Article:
Illness anxiety disorder (IAD) is a recent term for what used to be diagnosed as hypochondriasis, or hypochondria. People diagnosed with IAD strongly believe they have a serious or life-threatening illness despite having no, or only mild, symptoms. Yet IAD patients’ concerns are to them very real. Even if they go to doctors and no illnesses are found, they are generally not reassured and their obsessive worry continues. IAD can also trigger worries in people who do have a physical illness that they are sicker than they really are. The disorder is not about the presence or absence of illness, but the psychological reaction.
IAD may occur once, multiple times, or continuously. The first signs of it are usually seen in early to middle adulthood (ages 25-35), but can come on at any age. It can wax and wane in intensity, but rarely goes away completely.
Symptoms of IAD may include:
The cause is not known, but certain factors may increase the risk of developing IAD:
The diagnosis of IAD depends on symptoms reported by the patient, family members, or others close to the patient. It is important for the patient and associates to describe the symptoms accurately. Knowing when the symptoms started, how severe they are, and how often they occur is critical.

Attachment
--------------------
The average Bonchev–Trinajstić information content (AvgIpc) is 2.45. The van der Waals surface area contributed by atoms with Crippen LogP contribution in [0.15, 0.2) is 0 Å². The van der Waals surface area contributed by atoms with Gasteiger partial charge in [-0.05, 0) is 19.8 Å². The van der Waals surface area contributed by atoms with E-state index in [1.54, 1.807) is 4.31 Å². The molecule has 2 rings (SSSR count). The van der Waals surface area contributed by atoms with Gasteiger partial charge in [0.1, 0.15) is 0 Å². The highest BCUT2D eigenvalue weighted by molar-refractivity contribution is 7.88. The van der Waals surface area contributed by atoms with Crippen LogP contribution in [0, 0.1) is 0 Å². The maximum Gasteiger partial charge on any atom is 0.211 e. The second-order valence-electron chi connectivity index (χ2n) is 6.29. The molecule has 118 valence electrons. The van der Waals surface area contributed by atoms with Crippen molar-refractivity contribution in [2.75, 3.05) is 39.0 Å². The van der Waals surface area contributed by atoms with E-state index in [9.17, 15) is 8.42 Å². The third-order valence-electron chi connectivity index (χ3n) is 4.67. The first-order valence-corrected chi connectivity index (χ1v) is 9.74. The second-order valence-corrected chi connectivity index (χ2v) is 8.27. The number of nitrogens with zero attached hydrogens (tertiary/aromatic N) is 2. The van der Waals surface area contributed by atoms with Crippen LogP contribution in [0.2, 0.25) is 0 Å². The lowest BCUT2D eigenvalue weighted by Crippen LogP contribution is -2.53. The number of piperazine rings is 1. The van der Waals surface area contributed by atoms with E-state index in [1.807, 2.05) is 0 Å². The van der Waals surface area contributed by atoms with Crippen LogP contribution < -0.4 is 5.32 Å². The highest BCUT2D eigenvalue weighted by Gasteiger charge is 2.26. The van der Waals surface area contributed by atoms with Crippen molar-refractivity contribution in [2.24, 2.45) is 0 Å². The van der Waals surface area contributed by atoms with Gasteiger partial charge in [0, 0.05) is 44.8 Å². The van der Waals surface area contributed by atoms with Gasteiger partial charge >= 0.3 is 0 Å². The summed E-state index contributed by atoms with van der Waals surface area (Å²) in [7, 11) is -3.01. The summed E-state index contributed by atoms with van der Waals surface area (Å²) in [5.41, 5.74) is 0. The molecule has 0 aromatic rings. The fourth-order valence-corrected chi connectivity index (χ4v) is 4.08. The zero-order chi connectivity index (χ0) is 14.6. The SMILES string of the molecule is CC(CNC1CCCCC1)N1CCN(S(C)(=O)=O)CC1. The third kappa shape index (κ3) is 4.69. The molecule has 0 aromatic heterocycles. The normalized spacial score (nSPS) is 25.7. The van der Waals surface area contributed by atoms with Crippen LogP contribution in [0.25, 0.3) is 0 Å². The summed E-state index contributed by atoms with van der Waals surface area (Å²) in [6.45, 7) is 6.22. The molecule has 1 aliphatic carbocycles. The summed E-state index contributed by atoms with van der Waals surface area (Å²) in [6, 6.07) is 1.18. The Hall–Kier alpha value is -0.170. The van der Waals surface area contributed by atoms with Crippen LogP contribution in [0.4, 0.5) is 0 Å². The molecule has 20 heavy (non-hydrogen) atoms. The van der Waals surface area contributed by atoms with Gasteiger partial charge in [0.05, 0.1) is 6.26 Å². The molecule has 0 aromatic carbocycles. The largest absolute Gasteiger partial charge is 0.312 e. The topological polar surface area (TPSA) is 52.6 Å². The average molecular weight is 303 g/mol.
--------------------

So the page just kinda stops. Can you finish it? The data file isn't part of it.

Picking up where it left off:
The three goals of treatment for people with IAD are to:
The best way to achieve these goals depends a lot on the patient’s preferences, and on the presence or absence of other illnesses commonly associated with IAD.
In most if not all cases of IAD, the patient’s primary doctor should continue to play an important role. Reasons for this:
Cognitive-behavioral therapy (a type of talk therapy) can help patients learn to cope with IAD and lead more productive lives. For some, medications for anxiety, depression, or other mental disorders may help.
IAD itself is not life-threatening. However people with IAD (especially accompanied by clinical depression) can develop thoughts of suicide. Such thoughts or feelings should not be ignored. Most people are reluctant to talk about being depressed and especially about having suicidal thoughts. Hiding or ignoring such thoughts – and not getting help – can have tragic results.
Other complications may include:
Unfortunately, there is no known prevention against IAD. However, providing the IAD patient with support and understanding may help reduce severity of the symptoms, and help the patient cope with the disorder.
In mild or moderate cases of IAD, the outlook is generally good. However, the severity of worry about having an illness can come and go.
Those with severe IAD and their families must do their best to avoid the possible complications listed above. Long-term regular but brief visits with the primary doctor may be necessary. In severe cases of IAD, appropriate psychological help and treatment for existing depression or severe anxiety is strongly advised.
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This information is provided by the Cleveland Clinic and is not intended to replace the medical advice of your doctor or healthcare provider. Please consult your healthcare provider for advice about a specific medical condition. This document was last reviewed on: 07/25/2015